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Vic: Experts urge police to improve relations with public

By Greg Roberts
19 Dec 2008 3:35 PM

MELBOURNE, Dec 19 AAP - After a week of anger and accusations, a sad funeral song perhaps summed up the death of 15-year-old Tyler Cassidy best.

The pop song "Forever Young" celebrates the innocence of youth and brought tears to a packed St John the Baptist Catholic church in Melbourne on Thursday.

The song's film-clip features young skate-boarders and it was at a skate park in Northcote where Tyler was shot and killed by three of four police officers he confronted with knives on the night of December 11.

Those who loved Tyler got to say goodbye, but the anger and resentment toward police for killing a 15-year-old boy remains, and it has crime experts and youth workers worried.

They have urged the community to let a coronial inquiry into the death run its course before judging the police, but they fear the anger could explode if not handled properly.

Unsurprisingly, the Northcote skate park has become a shrine to Tyler, but "Tyler RIP" graffiti has also been spotted in neighbouring suburbs several kilometres from the skate park.

Many messages at the shrine and on the Internet site Myspace vow revenge against the police or "pigs" such as one from Harlyy (Harlyy), who called himself a trooper with the Southern Cross Soldiers, the nationalist group Tyler was linked to:

"i f...en love you

dont let them pigs get the better of you

u will get throu this

and we will get them f...ers back

memba revenge is sweet"

It's no surprise Tyler's friends are angry, but high-profile youth worker Les Twentyman and RMIT University criminal justice associate professor Julian Bondy are among those who fear Tyler will become a hero and his death a cause celebre for disillusioned youth.

"I think we are on the cusp and it can go two ways so the response will be critical," Mr Twentyman told AAP.

The wrong response by police would be to get tough on youths in a "heavy-handed" way, he said.

"This stuff goes a long way back to the 1980s when police were zealous, unemployment was high and the police discriminated against kids in certain areas," Mr Twentyman said.

"The young people were treated like scumbags by the police and that created people like Benji (underworld killer Andrew Veniamin).

"Benji attacked a police bus in Western Sunshine that was for youths when he was a kid and threw a rock through it, there was a lot of tension."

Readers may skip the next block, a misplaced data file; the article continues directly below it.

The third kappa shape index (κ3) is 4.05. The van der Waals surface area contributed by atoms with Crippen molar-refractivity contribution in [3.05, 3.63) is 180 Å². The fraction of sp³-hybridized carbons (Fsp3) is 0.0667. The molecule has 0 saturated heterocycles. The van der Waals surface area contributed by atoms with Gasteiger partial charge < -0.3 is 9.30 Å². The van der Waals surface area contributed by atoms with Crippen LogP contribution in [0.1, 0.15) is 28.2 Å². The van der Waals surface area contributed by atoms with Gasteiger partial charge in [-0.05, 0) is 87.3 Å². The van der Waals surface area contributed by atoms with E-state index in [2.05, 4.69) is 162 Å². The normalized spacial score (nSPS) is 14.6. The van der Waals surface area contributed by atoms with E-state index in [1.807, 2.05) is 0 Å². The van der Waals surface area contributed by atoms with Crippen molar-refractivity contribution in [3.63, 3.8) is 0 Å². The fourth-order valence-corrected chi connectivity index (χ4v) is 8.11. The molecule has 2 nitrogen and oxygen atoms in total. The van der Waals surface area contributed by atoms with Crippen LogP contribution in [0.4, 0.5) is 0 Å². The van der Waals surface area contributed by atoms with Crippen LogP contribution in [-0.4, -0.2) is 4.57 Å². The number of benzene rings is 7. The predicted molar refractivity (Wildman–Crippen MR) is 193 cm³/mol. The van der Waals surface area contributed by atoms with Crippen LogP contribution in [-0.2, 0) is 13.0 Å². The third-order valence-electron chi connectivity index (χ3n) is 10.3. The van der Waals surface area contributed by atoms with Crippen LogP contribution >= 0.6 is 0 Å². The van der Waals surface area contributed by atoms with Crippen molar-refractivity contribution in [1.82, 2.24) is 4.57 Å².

People are divided on whether or not the police were in the wrong, but there is no doubting shooting dead a 15-year-old looks bad.

Many parents have also told AAP they are angry at the police as were many of the young mourners at Tyler's funeral, such as old schoolmate Josh McGavisk.

"We are sad and angry, we should not be here today, they shouldn't have done it," Josh said.

Police assistant commissioner Tim Cartwright said the officers acted in accordance with their training and fired when they felt Tyler was threatening their lives at the Northcote park.

Mr Cartwright said a warning shot was fired before three of four officers involved in the standoff opened fire.

Mr Twentyman said Victoria had managed to avoid riots involving police and youth deaths, such as the current violence in Greece and recent confrontations in Sydney at Macquarie Fields and Redfern, but should not be complacent.

"The reason we have not had a Macquarie Fields is because of (chief commissioner) Christine Nixon's pro-active work, but potentially Tyler Cassidy could lead to that if the police were heavy-handed," he said.

Riots are still breaking out across Greece after police shot dead 15-year-old boy Andreas Grigoropoulos in Athens less than a fortnight ago.

In Sydney in February, 2004, riots broke out in Redfern after the death of Thomas 'TJ' Hickey, a 17-year-old indigenous youth who thought police were chasing him, lost control of his bike and impaled himself on a metal fence.

Twelve months later, violence erupted in outer suburban Macquarie Fields, sparked by a high speed police chase which resulted in the death of passengers, Dylan Raywood, 17, and Matthew Robertson, 19.

Mr Twentyman also mentioned the 1991 Newcastle riots in the UK after the deaths of two local youths who crashed a stolen car being chased by police.

Mr Twentyman said pro-active policing was the solution.

"Amidst all the jockeying to be the new chief commissioner, red-neck types are saying the police have gone soft and we should go back to "old-style" policing," he said.

"That is wrong and would be a catastrophic disaster.

"We would be sitting on a time-bomb because there are so many kids disconnected from society, second-third generation unemployed, relying on welfare, getting into gangs."

Australia was more complex now with many refugees wary of police, but the force did the right thing when they recently controversially dropped charges against four African teenagers allegedly involved in a riot in Flemington, he said.

Dr Bondy said it was a worry that Tyler was being promoted as a "soldier who fought the good fight" by his friends and the police should use community policing to repair ties with youths.

"Certainly we are entering the busy season for police work and this will make their jobs harder with those who have already rushed to judgement and found the police wanting," he told AAP.

"The Hummer vehicles and body armour send out a bad image, if you put all these things together it looks like an occupying force.

"There has been a real shift take place throughout the world away from community policing since 9/11 in 2001 but they should think of themselves as a service through turning up to see burglary victims or just being visible in foot patrols on busy streets."

AAP gr/pmu/it/mo